Thursday, November 1, 2018

Bachelors in the Old West

To some, the pleasures of courtship came far too late. Love failed to bloom, or fear overrode desire leaving in its wake a safe, though occasionally nervous unmarried man: the bachelor. His role in frontier society was well defined and embraced men from all walks of life, from dusty cowpokes to cranky Argonauts. When confronting a female presence they all seemed frozen to the spot. The prairies were huge and isolated. Without wife or family, the bachelor languished alone, or as many did, with other bachelors. Most did backbreaking work all day then had to do their own cooking and washing. Their only amusement the occasional card game or a trip to town. In town, there were gambling saloons and girls, but most men longed for the company of decent women.

The scarcity of women was particularly evident during dances. Square dances were popular back in the day and it was difficult to fill two or three sets with mixed partners. Men drafted to be women as dance partners wore handkerchiefs tied around their upper arms to reveal their "lady status." A reward of $0.25 per female was offered in the hope of finding women, but the money was seldom paid out. One Nebraska settler once quoted, "This is a lonely place for single women. There are a number of single men of marriageable age and nearly all have a bird in view as soon as they can get a cage ready. That is if a bird happened starts yeah ingenuity to our 5% to be flying in their vicinity.

Whether bachelor or married, frontier men maintained a complicated relationship with women. Some
were conversationally disrespectful and cavalier about women. Others simply wanted to wed and weren't particular to who. Thankfully most men were chivalrous, this being in large part to arrivals from the South after the Civil War. Their gentlemanly codes of behavior eventually were adopted as Western traits. There was nothing more precious than a woman's honor noted a French visitor, Alexis de Tocqueville, who upon visiting the West was surprised at the relatively esteemed position of American women compared with that of Europeans. British traveler Isabella Bird was impressed by the number of American men who leaped to their feet to offer her their chair. ha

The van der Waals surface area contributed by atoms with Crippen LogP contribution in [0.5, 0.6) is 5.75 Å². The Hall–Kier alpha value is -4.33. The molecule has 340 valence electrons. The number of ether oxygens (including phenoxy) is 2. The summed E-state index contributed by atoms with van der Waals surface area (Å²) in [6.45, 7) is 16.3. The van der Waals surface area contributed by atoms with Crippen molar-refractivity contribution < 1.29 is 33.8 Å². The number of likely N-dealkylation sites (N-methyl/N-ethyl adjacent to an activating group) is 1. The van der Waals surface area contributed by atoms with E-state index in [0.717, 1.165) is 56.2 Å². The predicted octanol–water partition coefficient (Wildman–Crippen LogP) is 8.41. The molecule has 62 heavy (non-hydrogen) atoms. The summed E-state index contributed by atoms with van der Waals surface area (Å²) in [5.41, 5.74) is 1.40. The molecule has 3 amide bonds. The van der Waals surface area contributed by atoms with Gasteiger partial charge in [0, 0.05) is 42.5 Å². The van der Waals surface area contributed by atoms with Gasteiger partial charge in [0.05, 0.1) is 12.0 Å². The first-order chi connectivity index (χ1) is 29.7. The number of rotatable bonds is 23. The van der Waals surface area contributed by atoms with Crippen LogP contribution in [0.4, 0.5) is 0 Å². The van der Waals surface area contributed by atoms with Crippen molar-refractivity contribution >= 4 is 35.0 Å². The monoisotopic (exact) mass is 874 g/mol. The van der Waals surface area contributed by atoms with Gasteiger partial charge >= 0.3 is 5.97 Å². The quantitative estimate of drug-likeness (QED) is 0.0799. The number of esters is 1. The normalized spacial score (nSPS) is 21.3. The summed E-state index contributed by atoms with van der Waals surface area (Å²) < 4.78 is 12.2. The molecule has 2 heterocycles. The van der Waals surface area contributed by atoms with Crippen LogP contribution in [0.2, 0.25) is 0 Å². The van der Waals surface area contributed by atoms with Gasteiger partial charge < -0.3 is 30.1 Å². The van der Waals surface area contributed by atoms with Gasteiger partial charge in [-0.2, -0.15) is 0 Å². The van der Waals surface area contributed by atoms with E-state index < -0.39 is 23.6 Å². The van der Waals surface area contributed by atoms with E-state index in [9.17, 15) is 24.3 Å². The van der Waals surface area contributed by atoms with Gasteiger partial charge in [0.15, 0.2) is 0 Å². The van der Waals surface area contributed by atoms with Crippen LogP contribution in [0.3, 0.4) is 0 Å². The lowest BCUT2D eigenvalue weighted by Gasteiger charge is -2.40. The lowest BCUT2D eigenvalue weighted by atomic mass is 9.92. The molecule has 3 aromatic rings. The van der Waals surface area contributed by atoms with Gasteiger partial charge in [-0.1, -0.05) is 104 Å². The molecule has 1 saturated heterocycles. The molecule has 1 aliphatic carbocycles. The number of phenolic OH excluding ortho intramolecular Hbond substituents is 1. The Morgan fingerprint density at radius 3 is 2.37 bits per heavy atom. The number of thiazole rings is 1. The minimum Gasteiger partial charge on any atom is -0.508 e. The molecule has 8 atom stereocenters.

The fact was, single men depended upon women. Who else could fix rips in their clothing and bake bread? "Batching it" did not come easy for men. The bachelor's meal lacked variety, especially when the bachelor was working in the field. One man, by the name of Anderson, would cook up a large kettle of oatmeal in the morning, eat some of it at noon and if there was any left in the evening, finish it for supper. Bachelors longed for dinner invitations and would go to any extreme to sit down in an actual family setting. 

You can read more about the life of bachelors in my new book, Mail-Order Bride Ink: Dear Mr. Comforts. Three brides. Three grooms. What can go wrong?

You can check out Dear Mr. Comforts on Amazon

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